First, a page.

Seamounts 2007, Day 1

Most tales of the open sea begin with some classic line about the
seas being as rough as scorned lover or a furious ocean goddess
unleashing her fury. Both the scorned lover and furious goddess in
unison at sea welcomed our first full day out. Swells were at 20
providing a rough first night of sleep and rewarding me with multiple
skull contusions. The weather also endeavored to keep the ROV
Tiburon on deck but alas we succeeded in deploying. The newbies this
morning participated in the safety briefing with the long-standing
tradition of climbing into the survival suits which gives one the
appearance of big red Gumby. We have a full scientific compliment
representing not only members of MBARI, but UC Davis, Mills,
Standford, CSU Northridge, and University of the Pacific.

Today our 8-9 hour dive was on Pioneer Seamount, an old volcano,
dense with hard and soft corals, brittle stars, and sponges. Once
specimen of the soft coral Keratoisis measured well over 6
feet in height, the trunk at its thickest-a full 5-6cm. I also
collected 3 individuals of an undescribed species of nudibranch, that
I collected just one of a little less than year ago on Davidson
Seamount. I have been interested in both describing the species and
characterizing its genetic variability among seamounts. Also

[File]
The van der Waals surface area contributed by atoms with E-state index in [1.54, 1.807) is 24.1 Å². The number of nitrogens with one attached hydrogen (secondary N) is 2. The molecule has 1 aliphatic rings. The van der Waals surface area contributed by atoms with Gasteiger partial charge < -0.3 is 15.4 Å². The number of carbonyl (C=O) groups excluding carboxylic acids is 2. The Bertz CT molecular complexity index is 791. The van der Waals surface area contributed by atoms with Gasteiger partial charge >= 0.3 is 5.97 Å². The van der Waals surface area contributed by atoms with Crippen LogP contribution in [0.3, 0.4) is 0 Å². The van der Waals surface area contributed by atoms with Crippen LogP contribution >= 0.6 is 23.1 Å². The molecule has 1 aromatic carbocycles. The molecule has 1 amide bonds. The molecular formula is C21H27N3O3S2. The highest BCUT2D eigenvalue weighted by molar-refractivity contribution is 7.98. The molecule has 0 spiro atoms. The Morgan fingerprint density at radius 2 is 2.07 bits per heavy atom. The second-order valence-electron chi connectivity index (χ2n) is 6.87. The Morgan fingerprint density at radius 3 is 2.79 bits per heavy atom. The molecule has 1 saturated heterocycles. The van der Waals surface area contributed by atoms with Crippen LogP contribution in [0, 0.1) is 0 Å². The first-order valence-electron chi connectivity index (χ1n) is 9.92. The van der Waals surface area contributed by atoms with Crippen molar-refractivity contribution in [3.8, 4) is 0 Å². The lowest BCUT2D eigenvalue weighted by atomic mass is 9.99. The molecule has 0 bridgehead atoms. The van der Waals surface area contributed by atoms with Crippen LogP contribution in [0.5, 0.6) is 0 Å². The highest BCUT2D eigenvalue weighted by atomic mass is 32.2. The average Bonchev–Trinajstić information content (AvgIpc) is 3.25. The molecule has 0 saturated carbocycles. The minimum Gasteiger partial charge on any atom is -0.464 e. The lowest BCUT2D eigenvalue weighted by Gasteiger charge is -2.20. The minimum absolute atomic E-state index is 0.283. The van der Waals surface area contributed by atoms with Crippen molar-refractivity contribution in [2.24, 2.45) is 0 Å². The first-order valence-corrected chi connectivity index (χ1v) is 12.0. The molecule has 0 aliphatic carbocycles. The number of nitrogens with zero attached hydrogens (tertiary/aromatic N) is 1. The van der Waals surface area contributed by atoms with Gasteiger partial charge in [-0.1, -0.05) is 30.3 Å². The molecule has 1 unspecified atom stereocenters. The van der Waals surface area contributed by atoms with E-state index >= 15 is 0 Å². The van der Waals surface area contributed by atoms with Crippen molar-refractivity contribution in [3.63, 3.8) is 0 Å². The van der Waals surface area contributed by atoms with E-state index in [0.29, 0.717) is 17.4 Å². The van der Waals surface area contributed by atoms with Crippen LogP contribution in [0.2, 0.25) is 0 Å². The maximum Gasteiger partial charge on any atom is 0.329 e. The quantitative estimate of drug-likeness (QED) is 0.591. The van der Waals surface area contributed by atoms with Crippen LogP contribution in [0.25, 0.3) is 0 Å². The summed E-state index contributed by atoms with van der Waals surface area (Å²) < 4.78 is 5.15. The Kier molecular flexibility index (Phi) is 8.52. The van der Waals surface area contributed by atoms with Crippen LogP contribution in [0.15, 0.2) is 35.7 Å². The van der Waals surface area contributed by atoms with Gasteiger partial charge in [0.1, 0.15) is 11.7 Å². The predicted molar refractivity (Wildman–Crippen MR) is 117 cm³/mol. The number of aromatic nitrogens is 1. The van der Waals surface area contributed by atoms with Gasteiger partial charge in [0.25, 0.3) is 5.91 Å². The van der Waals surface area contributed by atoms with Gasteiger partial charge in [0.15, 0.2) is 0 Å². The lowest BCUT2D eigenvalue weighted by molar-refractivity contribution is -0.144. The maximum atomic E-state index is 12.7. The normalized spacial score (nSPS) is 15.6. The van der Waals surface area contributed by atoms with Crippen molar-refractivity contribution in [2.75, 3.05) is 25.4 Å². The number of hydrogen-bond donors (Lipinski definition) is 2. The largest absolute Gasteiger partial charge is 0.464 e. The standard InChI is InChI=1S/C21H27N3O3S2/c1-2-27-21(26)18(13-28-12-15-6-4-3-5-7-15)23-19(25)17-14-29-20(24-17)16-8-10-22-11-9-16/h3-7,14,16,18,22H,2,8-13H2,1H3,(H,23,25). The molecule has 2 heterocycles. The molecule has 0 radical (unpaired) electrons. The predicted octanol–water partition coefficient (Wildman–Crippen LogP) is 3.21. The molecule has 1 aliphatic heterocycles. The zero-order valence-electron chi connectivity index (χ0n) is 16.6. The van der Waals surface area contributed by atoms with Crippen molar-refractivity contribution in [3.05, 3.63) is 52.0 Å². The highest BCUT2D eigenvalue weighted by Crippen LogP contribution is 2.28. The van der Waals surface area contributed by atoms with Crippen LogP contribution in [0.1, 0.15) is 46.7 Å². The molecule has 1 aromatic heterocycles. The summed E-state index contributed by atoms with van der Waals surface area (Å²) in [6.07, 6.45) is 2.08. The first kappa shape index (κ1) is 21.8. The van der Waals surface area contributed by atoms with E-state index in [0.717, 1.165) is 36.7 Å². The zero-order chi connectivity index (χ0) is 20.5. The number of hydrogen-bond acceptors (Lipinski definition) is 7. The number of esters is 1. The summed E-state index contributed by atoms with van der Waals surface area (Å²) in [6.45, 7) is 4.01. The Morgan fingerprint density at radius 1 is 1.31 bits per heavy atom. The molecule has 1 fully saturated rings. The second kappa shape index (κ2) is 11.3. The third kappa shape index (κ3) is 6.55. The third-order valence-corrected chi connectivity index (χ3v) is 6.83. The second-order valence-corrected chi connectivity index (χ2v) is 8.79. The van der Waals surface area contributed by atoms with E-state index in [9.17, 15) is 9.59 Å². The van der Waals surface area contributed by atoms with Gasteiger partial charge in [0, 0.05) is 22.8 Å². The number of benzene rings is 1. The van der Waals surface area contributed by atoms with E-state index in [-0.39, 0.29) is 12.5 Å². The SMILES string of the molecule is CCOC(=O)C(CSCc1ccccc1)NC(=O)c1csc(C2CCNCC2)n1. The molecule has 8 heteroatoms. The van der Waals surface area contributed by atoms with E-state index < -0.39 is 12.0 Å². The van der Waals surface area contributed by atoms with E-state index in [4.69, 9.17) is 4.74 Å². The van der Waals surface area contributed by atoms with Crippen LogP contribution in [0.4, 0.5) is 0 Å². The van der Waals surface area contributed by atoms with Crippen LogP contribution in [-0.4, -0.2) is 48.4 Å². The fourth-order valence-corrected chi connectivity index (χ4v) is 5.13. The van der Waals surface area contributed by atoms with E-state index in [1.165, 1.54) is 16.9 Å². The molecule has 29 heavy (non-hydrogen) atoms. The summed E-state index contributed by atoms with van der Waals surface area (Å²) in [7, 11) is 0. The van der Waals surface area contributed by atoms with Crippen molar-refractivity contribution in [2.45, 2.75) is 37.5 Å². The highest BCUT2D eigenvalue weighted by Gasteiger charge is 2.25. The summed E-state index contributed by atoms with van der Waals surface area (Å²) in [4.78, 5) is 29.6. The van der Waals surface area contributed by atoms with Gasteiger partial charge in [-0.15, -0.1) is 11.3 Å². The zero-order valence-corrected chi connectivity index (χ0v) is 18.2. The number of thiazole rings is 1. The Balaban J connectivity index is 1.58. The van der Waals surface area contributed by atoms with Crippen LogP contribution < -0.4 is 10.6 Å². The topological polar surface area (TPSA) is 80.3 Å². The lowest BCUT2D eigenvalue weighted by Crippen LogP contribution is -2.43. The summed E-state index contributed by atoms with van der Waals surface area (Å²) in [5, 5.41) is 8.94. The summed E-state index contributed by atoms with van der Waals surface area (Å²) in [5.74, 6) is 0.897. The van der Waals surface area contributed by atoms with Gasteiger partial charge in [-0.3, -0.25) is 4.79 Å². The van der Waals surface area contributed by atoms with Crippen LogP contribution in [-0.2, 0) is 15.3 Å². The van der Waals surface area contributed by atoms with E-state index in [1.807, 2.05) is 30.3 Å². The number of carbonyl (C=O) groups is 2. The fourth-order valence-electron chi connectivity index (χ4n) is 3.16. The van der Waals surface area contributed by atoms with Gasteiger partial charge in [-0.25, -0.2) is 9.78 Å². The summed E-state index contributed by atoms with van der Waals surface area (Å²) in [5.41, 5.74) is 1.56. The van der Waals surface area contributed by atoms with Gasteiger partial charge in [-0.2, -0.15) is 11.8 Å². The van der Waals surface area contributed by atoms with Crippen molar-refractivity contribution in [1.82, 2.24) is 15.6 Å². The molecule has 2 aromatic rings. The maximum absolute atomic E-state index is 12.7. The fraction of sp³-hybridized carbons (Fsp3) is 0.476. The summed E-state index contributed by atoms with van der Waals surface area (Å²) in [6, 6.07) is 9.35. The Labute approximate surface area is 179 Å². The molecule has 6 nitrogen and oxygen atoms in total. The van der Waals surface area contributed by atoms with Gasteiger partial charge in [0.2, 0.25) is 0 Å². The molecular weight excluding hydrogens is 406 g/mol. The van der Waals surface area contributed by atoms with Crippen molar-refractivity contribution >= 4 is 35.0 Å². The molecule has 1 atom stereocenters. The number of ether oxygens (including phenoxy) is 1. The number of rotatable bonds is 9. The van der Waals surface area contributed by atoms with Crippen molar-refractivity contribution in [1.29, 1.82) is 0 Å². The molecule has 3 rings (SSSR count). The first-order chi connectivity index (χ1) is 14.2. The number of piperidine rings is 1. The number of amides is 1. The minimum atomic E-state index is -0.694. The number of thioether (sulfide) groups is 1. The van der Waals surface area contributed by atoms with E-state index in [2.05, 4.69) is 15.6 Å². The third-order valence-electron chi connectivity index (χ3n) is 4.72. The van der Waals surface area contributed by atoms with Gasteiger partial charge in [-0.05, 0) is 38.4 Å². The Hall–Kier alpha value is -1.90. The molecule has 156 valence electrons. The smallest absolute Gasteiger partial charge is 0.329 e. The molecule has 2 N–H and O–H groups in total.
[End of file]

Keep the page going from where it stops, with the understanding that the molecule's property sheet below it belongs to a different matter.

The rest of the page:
collected on Pioneer was 3 gastropods of the genus Neptunea,
a gastropod typical of the Monterey Canyon complex but previously
unknown from seamounts in the region. Overall a productive day and
one filled with exciting and important discoveries. Check in with the
Seamount 2007 website mentioned in the previous post for updates from
others on board and pictures. This evening we are taking a
gravity cores, a 700+ pound beast of a device that is dropped to the
bottom to take 10 feet long sediment cores. Tomorrow we dive again on
Pioneer.

Dr. M (1771 Posts)

Craig McClain is the Executive Director of the Lousiana University Marine Consortium. He has conducted deep-sea research for 20 years and published over 50 papers in the area. He has participated in and led dozens of oceanographic expeditions taken him to the Antarctic and the most remote regions of the Pacific and Atlantic. Craig’s research focuses on how energy drives the biology of marine invertebrates from individuals to ecosystems, specifically, seeking to uncover how organisms are adapted to different levels of carbon availability, i.e. food, and how this determines the kinds and number of species in different parts of the oceans. Additionally, Craig is obsessed with the size of things. Sometimes this translated into actually scientific research. Craig’s research has been featured on National Public Radio, Discovery Channel, Fox News, National Geographic and ABC News. In addition to his scientific research, Craig also advocates the need for scientists to connect with the public and is the founder and chief editor of the acclaimed Deep-Sea News (http://deepseanews.com/), a popular ocean-themed blog that has won numerous awards. His writing has been featured in Cosmos, Science Illustrated, American Scientist, Wired, Mental Floss, and the Open Lab: The Best Science Writing on the Web.


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